Cut! Besieged DUMBO cries out for film permit ban

Cut! Besieged DUMBO cries out for film permit ban

Residents of DUMBO are shouting, “Cut!” to film crews who hog the streets of a neighborhood that is already besieged by street work and construction.

In the past two weeks, at least six film and television productions — cop dramas, art flicks and even a Louis Vuitton commercial — have lensed the screen using DUMBO’s gritty industrial backdrop and sweeping city views.

But neighbors say that Hollywood couldn’t have picked a worse time to spotlight their hot area, what with chunks of Water Street blocked off to accommodate construction, street reconstruction and water main work.

“Give me a break,” said Fred Connolly, who thinks film shoots are burdensome to drivers who must compete for parking. “Enough is enough; tell ’em to go back to Tribeca.”

Connolly wants big-budget filmmakers to pay for neighbors’ parking garage spaces when they invade the streets, and was irked last week when yet another crew — this time for a crime thriller, “The Projectionist” — set up camp for three days. (A spokesperson for the movie didn’t return calls on Friday.)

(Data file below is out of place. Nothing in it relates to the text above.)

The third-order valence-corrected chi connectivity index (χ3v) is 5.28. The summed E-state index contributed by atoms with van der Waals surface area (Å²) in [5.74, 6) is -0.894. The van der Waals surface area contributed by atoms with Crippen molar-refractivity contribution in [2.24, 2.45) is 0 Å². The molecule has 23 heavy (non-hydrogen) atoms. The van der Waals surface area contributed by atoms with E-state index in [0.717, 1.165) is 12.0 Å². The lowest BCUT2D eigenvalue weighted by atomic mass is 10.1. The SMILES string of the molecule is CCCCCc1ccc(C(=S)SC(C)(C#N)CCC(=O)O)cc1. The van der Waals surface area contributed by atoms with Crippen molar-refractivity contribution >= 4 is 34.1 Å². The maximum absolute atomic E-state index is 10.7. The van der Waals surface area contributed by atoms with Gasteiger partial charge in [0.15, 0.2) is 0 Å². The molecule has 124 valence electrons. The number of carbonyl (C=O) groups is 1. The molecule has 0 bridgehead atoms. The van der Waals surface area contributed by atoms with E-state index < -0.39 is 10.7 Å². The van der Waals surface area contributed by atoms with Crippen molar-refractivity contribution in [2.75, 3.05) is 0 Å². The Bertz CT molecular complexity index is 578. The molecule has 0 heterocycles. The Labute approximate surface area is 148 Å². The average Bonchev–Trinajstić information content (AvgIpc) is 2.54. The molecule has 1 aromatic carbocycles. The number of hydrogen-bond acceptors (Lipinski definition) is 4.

It’s hardly the first time movie crews have gotten bad reviews from the neighborhood. In 2007, the city temporarily deemed DUMBO, along with Brooklyn Heights, a no-film zone after couple of particularly inconvenient shoots.

Since then, DUMBO has set the screen for movies such as “Extremely Loud and Incredibly Close” staring Sandra Bullock; “Dark Horse,” starring Christopher Walken (which is directed by twisted genius Todd Solondz); “Friends With Kids” starring Megan Fox; along with a smattering of TV shows such as “Law and Order.”

On top of that, at least four condo towers — 205 Water St., 220 Water St., 192 Water St. and 37 Bridge St. — have sprouted in a two-bock radius near Water and Bridge streets, making parking even tougher.

Those towers are just a couple blocks from a four-block stretch of Water Street that’s been blocked off construction teams, who are ripping up the pavement as part of a $5-million water main and sewer replacement project.

That’s part of why community leaders want more notice from the city, along with the stricter enforcement, when it comes crews that overstay allotted permit times.

“It can be a hassle,” said Doreen Gallo of the DUMBO Neighborhood Alliance. “It seems like we’re getting bombarded.”

Another option is a film “moratorium,” during which the city asks filmmakers to “take five” in certain movie-burdened neighborhoods. Marybeth Ihle of the Mayor’s Office of Film, Theater and Broadcasting would say only that those decisions “are handled on a case-by-case basis” and that “it depends on what’s happening in the neighborhood.”

Either way, Connolly wants the city to clamp down before the weather gets warm — and even more crews flood his backyard.

“This is just the beginning of the tidal wave,” he said. “We are about to get hammered.”

DUMBO resident Fred Connolly is irked — heck, make that pissed off — that film crews have returned to the neighborhood in droves.